Doubts about self-image hold 70% of women back, survey finds

73 % of young women see themselves in leadership roles in the future

‘It has taken me years to realise my physical appearance should not and does not affect my ability to do what I want to do,’ says 22-year-old Dubliner Sophie Kane. Photograph: Aidan Crawley

‘It has taken me years to realise my physical appearance should not and does not affect my ability to do what I want to do,’ says 22-year-old Dubliner Sophie Kane. Photograph: Aidan Crawley

 

Young women want to be leaders, but doubts about self-image hold them back, a new survey has found.

“It has taken me years to realise my physical appearance should not and does not affect my ability to do what I want to do,” says 22-year-old Dubliner Sophie Kane.

Ms Kane is fortunate. A new survey has found that while 73 per cent of young women see themselves in leadership roles in the future, 70 per cent of them say the way they look may prevent them from becoming a leader in the first place.

Ms Kane said the way she looks hasn’t stopped her from doing anything, but says she has altered her appearance “particularly as a teenager in order to fit in or avoid criticism.”

For Sarah Clarkin, the National Women’s Council (NWCI) communications officer, the figures in the Looking Glass survey expose a conundrum, leaving a need for role models to help others to progress.

More than three-quarters believe that there are not enough of them. For many young women, Mum rates highly. Dads did too. Former President Mary Robinson appears on the list, too.

Data

The problems with self-image affect every aspect of life: “Just small things in everyday life, like not wanting to be in a photograph, or not wanting to go to a party because I don’t like how I look,” said 22-year-old Kaylyn Wold.

School-days were worst: “Being self-conscious about my weight stopped me from being more social in general. However, as I’ve got older and become more confident in myself, I’ve overcome that and try not to let it affect me.”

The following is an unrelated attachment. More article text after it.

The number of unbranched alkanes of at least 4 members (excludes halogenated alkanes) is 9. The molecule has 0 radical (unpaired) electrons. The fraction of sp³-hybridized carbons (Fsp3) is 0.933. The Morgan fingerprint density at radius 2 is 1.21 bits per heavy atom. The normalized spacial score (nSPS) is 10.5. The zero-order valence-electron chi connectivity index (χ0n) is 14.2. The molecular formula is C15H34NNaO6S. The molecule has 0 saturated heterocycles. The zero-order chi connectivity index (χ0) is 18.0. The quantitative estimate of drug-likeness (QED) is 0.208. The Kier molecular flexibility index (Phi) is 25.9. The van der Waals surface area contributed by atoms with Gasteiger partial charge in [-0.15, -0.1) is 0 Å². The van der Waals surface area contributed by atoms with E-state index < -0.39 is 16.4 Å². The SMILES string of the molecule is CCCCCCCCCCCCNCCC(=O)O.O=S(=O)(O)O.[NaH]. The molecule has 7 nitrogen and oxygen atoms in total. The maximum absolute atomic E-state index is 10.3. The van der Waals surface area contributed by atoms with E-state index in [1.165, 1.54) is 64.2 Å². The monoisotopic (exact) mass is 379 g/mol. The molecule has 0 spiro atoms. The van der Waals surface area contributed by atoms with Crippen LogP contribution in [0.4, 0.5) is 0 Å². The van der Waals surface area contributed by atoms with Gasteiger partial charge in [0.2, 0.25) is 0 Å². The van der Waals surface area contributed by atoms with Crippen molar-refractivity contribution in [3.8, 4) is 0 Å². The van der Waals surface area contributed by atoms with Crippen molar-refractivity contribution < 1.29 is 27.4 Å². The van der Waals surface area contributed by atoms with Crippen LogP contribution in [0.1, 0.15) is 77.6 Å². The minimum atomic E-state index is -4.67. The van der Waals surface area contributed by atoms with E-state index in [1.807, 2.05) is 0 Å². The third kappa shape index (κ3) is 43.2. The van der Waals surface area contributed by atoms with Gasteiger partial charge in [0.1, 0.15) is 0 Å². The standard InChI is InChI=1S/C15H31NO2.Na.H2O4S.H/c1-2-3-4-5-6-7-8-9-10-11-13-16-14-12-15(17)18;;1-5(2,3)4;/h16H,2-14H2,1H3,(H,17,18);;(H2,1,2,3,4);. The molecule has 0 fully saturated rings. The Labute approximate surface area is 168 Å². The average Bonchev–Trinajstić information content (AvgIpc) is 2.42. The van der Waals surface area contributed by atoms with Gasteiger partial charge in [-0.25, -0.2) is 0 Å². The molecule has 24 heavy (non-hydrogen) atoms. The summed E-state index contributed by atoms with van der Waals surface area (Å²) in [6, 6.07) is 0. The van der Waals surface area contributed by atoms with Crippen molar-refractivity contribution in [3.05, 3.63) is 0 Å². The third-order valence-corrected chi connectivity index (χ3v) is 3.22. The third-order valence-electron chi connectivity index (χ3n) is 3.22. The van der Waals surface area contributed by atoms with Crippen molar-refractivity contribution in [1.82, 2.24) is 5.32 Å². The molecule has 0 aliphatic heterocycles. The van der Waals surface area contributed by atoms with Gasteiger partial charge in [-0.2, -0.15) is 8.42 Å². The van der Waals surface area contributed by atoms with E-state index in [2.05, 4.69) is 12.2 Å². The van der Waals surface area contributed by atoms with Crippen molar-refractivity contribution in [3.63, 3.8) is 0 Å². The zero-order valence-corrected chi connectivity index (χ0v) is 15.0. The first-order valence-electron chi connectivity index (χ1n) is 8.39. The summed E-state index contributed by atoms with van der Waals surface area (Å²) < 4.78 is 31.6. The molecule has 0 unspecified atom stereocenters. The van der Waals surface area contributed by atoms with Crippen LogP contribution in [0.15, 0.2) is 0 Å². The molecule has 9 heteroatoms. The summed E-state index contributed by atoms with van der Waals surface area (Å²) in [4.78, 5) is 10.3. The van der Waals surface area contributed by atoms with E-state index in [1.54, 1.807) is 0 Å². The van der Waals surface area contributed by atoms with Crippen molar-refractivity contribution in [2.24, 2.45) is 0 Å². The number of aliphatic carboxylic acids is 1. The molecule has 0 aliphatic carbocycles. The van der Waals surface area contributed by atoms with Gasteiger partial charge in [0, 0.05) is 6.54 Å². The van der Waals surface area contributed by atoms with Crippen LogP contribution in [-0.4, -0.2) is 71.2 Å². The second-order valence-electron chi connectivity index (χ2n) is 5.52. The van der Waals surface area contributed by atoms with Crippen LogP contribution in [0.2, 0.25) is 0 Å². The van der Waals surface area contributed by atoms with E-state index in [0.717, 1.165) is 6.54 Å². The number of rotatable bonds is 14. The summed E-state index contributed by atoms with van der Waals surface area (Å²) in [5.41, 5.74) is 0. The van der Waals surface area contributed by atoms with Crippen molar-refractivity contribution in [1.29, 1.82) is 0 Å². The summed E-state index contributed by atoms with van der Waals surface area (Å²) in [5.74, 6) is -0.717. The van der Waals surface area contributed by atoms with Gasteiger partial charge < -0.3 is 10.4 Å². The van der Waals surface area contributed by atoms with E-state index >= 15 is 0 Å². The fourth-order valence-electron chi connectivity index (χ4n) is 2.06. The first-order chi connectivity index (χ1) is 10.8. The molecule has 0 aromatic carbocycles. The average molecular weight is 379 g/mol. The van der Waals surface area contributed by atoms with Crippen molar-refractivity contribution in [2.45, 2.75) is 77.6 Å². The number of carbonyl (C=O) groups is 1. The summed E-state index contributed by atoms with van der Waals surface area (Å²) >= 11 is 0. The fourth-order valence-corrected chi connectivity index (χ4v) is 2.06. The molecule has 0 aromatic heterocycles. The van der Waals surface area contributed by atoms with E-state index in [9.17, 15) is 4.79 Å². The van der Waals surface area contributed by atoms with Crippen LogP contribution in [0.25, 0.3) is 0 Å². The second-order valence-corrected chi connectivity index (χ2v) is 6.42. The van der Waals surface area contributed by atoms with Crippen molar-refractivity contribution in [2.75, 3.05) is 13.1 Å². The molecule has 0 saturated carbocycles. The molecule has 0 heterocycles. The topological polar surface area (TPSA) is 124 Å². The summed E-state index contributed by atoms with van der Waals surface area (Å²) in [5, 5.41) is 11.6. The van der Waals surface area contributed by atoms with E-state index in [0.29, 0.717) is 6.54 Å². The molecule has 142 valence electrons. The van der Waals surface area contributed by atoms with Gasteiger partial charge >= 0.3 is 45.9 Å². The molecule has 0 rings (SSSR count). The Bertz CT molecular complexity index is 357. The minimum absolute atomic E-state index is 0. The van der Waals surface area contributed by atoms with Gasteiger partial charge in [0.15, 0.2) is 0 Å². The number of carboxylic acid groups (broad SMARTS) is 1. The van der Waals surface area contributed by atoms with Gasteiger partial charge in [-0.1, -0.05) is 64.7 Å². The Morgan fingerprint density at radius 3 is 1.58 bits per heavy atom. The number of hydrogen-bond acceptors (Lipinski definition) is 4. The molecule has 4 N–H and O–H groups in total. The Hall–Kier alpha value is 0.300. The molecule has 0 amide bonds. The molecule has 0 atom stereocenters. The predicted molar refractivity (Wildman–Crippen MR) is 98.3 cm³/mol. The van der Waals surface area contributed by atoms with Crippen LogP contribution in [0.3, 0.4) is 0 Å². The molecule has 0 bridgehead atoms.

More than four-in-ten women admit to suffering from low self-esteem, twice the percentage of men, while 36 per cent of women said that their personal appearance makes them nervous when speaking in front of a group.

This jumped to 62 per cent among 16 to 24 year-old women. Negative feelings about how they look prevent one in five young women from applying for a job, the survey found.

Worryingly, 8 per cent of young women reported that they have been discouraged from going to the doctor because of their personal appearance. This figure was 5 per cent for women overall.

Some 20 per cent of young women said they have been are put off applying for a job because of their personal appearance. This figure is 10 per cent for women overall.

Social media is having a particular affect on young women, Ms Clarkin said: “ (A) constant bombardment with images of perfect female bodies has a lot to do with this.

“For so many women these bodies are unattainable. You’re shown images of these perfect curves and if you are a thin, 14 year-old girl, you are going to feel terrible about yourself for not having them”

“It’s on your phone and your phone is in your hand. For so many women these bodies are unattainable. You’re shown images of these perfect curves and if you are a thin, 14 year-old girl, you are going to feel terrible about yourself,” she said.